Posted by: peebles | February 10, 2012

Ephesians 5:16 (NIV) making the most of every opportunity.

As I travelled along the road in my car to go to the shop to get the weekly groceries, about ten yards in front of me, I could see that a car had pulled over with its hazard lights flashing. Other cars just passed by and went on their way, but the closer I got to the vehicle I could see that one tyre was flat. So without thinking, I pulled over in front of the vehicle and approached the driver. It was a woman with a child in the back seat; the child was no more than a few months old. I asked if she would like a hand to change the tyre, as it would only take about ten minutes. Her baby was crying and the mother looked a bit distressed. So I said, “I’ll tell you what, why don’t you attend to your baby and I will change this tyre.” She told me that she had phoned the recovery company and they would try to be there within the hour. So, I quickly changed the tyre and the woman was so thankful. I then said, “Any Christian worth their salt would have done the same.” And then I told her that God loves her. She burst into tears. My first reaction was, “Oh no, what have I done?” Then the woman went on to tell me that she used to go to church, but felt so far away from God, and wanted, so much, to hear someone tell her that God still loves her. I may never see that woman or her child again, but I made the most of my opportunity to share the gospel.

William Penn (1644 – 1718), who was a Quaker and founder member of Pennsylvania, U.S.A., once wrote, “I expect to pass through this life but once. If therefore, there be any kindness I can show, or any good thing I can do to any fellow being, let me do it now, and not defer or neglect it, as I shall not pass this way again.”

Elvis Presley (1935 – 1977) had an interesting view on what William Penn wrote; he said this, “You only pass through this life once; you don’t come back for an encore.”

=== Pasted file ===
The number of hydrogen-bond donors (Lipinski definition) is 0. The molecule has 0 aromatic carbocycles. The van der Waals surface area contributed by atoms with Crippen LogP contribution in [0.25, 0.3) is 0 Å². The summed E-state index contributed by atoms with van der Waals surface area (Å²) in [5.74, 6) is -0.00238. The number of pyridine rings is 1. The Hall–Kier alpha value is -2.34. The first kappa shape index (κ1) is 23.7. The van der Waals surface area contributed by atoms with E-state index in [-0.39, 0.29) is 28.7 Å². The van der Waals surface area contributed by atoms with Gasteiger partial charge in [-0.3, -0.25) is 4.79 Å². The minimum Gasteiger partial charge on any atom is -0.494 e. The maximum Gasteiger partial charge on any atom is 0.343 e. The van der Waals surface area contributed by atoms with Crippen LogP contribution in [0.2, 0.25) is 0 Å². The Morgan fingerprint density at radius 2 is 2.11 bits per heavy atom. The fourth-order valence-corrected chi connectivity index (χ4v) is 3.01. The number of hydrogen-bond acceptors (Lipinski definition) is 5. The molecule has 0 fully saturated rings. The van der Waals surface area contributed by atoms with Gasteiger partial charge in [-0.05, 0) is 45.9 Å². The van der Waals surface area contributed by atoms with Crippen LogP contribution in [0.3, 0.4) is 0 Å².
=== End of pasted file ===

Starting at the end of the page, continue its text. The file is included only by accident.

In 1953, reporters gathered at a Chicago railway station waiting to meet the 1952 Nobel Peace Prize winner. He was a big man, six-feet-four, with bushy hair and a large moustache. Reporters were excited to see him and expressed what an honour it was to meet him. Cameras were flashing, compliments were being expressed—but seeing beyond the adulation the visitor noticed an elderly Afro-American woman struggling to carry her two large suitcases. “Excuse me,” he said as he went to the aid of this woman. Picking up her cases, he escorted her to a bus and then apologized to the reporters for keeping them waiting. The man was Dr. Albert Schweitzer, the famous missionary-doctor who had invested his life helping poor and sick people in Africa. A member of the reception committee remarked to one of the reporters, “That’s the first time I ever saw a sermon walking.”

My friend, you can make a difference to the lives of those who you come in contact with in your everyday life by simply being Christ-like in your attitude towards the “whosoever”. You, too, can be a walking sermon by letting your actions speak louder than your words. This day, may you combine your words and your actions to bring glory to God in all that you say and do for His kingdom. Love more than necessary, love without making a fuss about it, because it is part of your spiritual DNA to reach out in the character, the compassion and the practical love of Jesus, and live as a walking sermon so people will see your deeds, done with love in Jesus’ name, and glorify your Father in heaven. Every day you have an opportunity to fulfil our text for today, to live life on purpose and for His purpose by applying our text for today in your life as the Bible says in Ephesians 5:16 (NIV) Making the most of every opportunity.

God bless you my friend, Matthew.


Responses

  1. So very true


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